SALT LAKE CITY — Simi Fehoko's football career isn't over.
It's just getting started.
The All-Pac-12 wide receiver from Brighton High School by way of Stanford was selected with the 35th pick in Saturday's fifth round (No. 179 overall) by the Dallas Cowboy, becoming the second Utah product from a Pac-12 school selected in the 2021 NFL draft.
Fehoko and USC's Jay Tufele, who prepped at Bingham, were both taken Saturday.
To make the Cowboys' pick, Dallas owner Jerry Jones turned to his daughter Charlotte, an executive vice president with the team and chief branding officer. Charlotte Jones is a Stanford graduate and mother of three, so the pick had a natural connection.
"I just wanted to welcome you to the Dallas Cowboys," she said on the call as Fehoko broke down with emotion. "We could use some more smart people around here."
"We did just get smarter," Jerry Jones added.
The connection was written in the stars — not just Star, the name of the Cowboys' practice facility in Frisco, Texas. One of Fehoko's earliest Halloween costumes as a toddler involved a Dallas jersey and helmet.
In many ways, the half-Polynesian wide out who grew up without a geographic NFL team in Salt Lake City was always preparing to go to the Cowboys.
"My family has loved Texas, in general," Fehoko said on a draft-day conference call. "Being a Cowboy is phenomenal. I'm excited."
Fehoko was projected as high as a third-round pick by some mock draft analysts after declaring following his junior season. The 6-foot-4, 227-pound receiver from Cottonwood Heights averaged 18.5 yards per reception in three years at Stanford, the third-best mark in Cardinal history.
Fehoko caught 37 passes for 584 yards and three touchdowns as a junior in 2020, including a stunning 230-yard, three-touchdown effort in a double-overtime victory over UCLA, en route to Pac-12 first-team honors by the Associated Press, league coaches and Phil Steele magazine. But he knows catching passes won't be the only thing he'll have to do in Dallas.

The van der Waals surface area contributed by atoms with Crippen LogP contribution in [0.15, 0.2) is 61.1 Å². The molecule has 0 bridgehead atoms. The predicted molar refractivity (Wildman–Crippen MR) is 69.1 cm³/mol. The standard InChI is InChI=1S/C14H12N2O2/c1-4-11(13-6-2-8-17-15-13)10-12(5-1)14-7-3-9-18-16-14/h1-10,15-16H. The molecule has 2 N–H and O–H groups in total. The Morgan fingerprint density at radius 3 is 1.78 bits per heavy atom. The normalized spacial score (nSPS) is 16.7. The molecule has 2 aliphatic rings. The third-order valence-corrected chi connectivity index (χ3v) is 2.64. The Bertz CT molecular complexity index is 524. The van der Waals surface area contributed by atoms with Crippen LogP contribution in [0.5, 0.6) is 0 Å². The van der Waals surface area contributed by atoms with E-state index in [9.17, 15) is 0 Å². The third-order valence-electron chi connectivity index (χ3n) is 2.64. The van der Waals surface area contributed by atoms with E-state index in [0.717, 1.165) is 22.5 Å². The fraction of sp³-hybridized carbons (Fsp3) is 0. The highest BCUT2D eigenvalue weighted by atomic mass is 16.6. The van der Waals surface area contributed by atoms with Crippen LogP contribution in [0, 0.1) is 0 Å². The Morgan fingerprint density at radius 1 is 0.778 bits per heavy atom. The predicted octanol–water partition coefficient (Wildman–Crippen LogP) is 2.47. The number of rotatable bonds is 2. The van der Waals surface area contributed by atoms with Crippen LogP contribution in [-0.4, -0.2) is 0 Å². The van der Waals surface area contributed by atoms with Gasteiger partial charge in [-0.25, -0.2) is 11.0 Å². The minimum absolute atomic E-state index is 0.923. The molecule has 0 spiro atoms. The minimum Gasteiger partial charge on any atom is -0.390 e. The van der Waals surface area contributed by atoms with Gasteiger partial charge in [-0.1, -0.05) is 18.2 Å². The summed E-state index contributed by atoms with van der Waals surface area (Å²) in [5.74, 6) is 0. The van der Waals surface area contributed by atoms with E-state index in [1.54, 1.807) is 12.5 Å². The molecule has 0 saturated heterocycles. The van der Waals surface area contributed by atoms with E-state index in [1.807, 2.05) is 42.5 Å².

The long-limbed receiver was often the big-play receiver at Stanford, out of necessity for the Cardinal's offense. But Fehoko believes he can do more than stretch a defense in Dallas' potentially dynamic offense that features star quarterback Dak Prescott.
"I am that guy who can take the top off at an elite level, but there's more to my game," Fehoko said. "I'm excited to work with some of thee best receivers in the leagues with the Cowboys … and a beast like Dak throwing you the ball."
Early in his Stanford career, Fehoko used his length to block a field goal attempt. He's not afraid to join the special teams group as a brand-new rookie.
"I'm sure I'm going to come in and be able to make an immediate impact on special teams," Fehoko said. "With my size, speed and ability, I have no problem coming in and playing."
Combined with his age — Fehoko served a two-year mission for The Church of Jesus Christ of Latter-day Saints — and his recent change in marital status — he married his wife Bailee in March 2020 — and the time felt right to begin his pro career while leaving a year of eligibility on the table.
A former four-star recruit by Rivals, 247 Sports, ESPN and PrepStar, Fehoko was rated the top recruit in the state of Utah by Scout as a senior in 2016. The U.S. Army Bowl All-American and Gatorade Utah player of the year in 2015, Fehoko had a state record 3,571 receiving yards and 41 touchdowns that included a state-best 24 receiving touchdowns as a senior.
The two-time all-state first-team selection also starred on the basketball court for the Bengals, showing it regularly in his ability to high-point the football with the Cardinal. He played in four games as a freshman while maintaining redshirt eligibility for the 2018 season — Stanford was 4-0 in games he played — and burst on to the scene with 566 yards and six touchdowns on 24 receptions as a sophomore in 2019.
Fehoko believes his best days of football are ahead of them — and now they'll involve a Cowboys jersey.
"I would say I'm still raw," he said. "I think I just need one person to learn from, and there's no reason I can't be the best wide receiver in this draft class — if not the league.
"Given the offense at Stanford, I was just that deep-threat guy. I think I can be a guy on those short and mid-sized routes, too."